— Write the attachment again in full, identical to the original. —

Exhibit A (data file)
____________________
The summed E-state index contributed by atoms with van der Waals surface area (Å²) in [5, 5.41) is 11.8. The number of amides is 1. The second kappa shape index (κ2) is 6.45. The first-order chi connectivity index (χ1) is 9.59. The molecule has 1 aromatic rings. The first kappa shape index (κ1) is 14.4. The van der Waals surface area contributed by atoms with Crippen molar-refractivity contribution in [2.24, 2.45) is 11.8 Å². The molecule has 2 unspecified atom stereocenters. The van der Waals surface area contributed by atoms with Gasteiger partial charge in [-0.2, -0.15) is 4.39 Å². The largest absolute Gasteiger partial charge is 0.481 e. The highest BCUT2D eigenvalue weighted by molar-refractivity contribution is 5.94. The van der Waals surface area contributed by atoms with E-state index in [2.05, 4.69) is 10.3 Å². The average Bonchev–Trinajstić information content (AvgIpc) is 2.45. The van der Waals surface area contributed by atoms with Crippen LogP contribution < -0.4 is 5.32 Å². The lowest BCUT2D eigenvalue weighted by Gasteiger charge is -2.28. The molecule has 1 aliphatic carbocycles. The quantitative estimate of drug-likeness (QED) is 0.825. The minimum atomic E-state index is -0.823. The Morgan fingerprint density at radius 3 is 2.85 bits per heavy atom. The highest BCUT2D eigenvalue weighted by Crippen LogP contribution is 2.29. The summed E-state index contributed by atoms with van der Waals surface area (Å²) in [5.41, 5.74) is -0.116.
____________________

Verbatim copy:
The summed E-state index contributed by atoms with van der Waals surface area (Å²) in [5, 5.41) is 11.8. The number of amides is 1. The second kappa shape index (κ2) is 6.45. The first-order chi connectivity index (χ1) is 9.59. The molecule has 1 aromatic rings. The first kappa shape index (κ1) is 14.4. The van der Waals surface area contributed by atoms with Crippen molar-refractivity contribution in [2.24, 2.45) is 11.8 Å². The molecule has 2 unspecified atom stereocenters. The van der Waals surface area contributed by atoms with Gasteiger partial charge in [-0.2, -0.15) is 4.39 Å². The largest absolute Gasteiger partial charge is 0.481 e. The highest BCUT2D eigenvalue weighted by molar-refractivity contribution is 5.94. The van der Waals surface area contributed by atoms with E-state index in [2.05, 4.69) is 10.3 Å². The average Bonchev–Trinajstić information content (AvgIpc) is 2.45. The van der Waals surface area contributed by atoms with Crippen LogP contribution < -0.4 is 5.32 Å². The lowest BCUT2D eigenvalue weighted by Gasteiger charge is -2.28. The molecule has 1 aliphatic carbocycles. The quantitative estimate of drug-likeness (QED) is 0.825. The minimum atomic E-state index is -0.823. The Morgan fingerprint density at radius 3 is 2.85 bits per heavy atom. The highest BCUT2D eigenvalue weighted by Crippen LogP contribution is 2.29. The summed E-state index contributed by atoms with van der Waals surface area (Å²) in [5.41, 5.74) is -0.116.